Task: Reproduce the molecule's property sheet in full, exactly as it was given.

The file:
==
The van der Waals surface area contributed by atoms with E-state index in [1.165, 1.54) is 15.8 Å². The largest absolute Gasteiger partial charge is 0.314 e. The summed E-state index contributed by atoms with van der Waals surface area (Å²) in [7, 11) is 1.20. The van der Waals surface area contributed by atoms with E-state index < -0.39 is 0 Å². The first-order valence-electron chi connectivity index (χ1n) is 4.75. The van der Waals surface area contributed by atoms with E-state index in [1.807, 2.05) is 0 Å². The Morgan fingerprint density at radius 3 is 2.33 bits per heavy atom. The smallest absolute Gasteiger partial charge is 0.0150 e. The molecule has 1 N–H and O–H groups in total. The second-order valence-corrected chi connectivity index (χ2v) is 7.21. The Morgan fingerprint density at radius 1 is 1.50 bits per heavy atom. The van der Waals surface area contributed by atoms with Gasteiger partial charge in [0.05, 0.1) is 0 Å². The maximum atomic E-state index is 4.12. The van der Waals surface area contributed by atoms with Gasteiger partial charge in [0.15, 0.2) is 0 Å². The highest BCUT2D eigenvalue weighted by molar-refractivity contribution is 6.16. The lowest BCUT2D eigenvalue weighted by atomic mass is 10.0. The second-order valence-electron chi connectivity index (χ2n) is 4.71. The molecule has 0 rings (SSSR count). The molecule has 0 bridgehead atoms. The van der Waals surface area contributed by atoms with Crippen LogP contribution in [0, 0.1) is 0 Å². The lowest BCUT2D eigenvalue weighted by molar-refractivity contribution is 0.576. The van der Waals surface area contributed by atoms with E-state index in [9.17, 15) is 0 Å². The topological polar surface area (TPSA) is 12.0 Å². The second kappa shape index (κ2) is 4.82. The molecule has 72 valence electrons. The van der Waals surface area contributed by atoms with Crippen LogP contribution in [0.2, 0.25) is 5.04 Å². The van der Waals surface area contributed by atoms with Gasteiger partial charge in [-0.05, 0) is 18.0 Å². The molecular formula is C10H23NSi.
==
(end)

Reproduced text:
The van der Waals surface area contributed by atoms with E-state index in [1.165, 1.54) is 15.8 Å². The largest absolute Gasteiger partial charge is 0.314 e. The summed E-state index contributed by atoms with van der Waals surface area (Å²) in [7, 11) is 1.20. The van der Waals surface area contributed by atoms with E-state index < -0.39 is 0 Å². The first-order valence-electron chi connectivity index (χ1n) is 4.75. The van der Waals surface area contributed by atoms with E-state index in [1.807, 2.05) is 0 Å². The Morgan fingerprint density at radius 3 is 2.33 bits per heavy atom. The smallest absolute Gasteiger partial charge is 0.0150 e. The molecule has 1 N–H and O–H groups in total. The second-order valence-corrected chi connectivity index (χ2v) is 7.21. The Morgan fingerprint density at radius 1 is 1.50 bits per heavy atom. The van der Waals surface area contributed by atoms with Gasteiger partial charge in [0.05, 0.1) is 0 Å². The maximum atomic E-state index is 4.12. The van der Waals surface area contributed by atoms with Gasteiger partial charge in [0.15, 0.2) is 0 Å². The highest BCUT2D eigenvalue weighted by molar-refractivity contribution is 6.16. The lowest BCUT2D eigenvalue weighted by atomic mass is 10.0. The second-order valence-electron chi connectivity index (χ2n) is 4.71. The molecule has 0 rings (SSSR count). The molecule has 0 bridgehead atoms. The van der Waals surface area contributed by atoms with Crippen LogP contribution in [0, 0.1) is 0 Å². The lowest BCUT2D eigenvalue weighted by molar-refractivity contribution is 0.576. The van der Waals surface area contributed by atoms with E-state index in [9.17, 15) is 0 Å². The topological polar surface area (TPSA) is 12.0 Å². The second kappa shape index (κ2) is 4.82. The molecule has 72 valence electrons. The van der Waals surface area contributed by atoms with Crippen LogP contribution in [0.2, 0.25) is 5.04 Å². The van der Waals surface area contributed by atoms with Gasteiger partial charge in [-0.05, 0) is 18.0 Å². The molecular formula is C10H23NSi.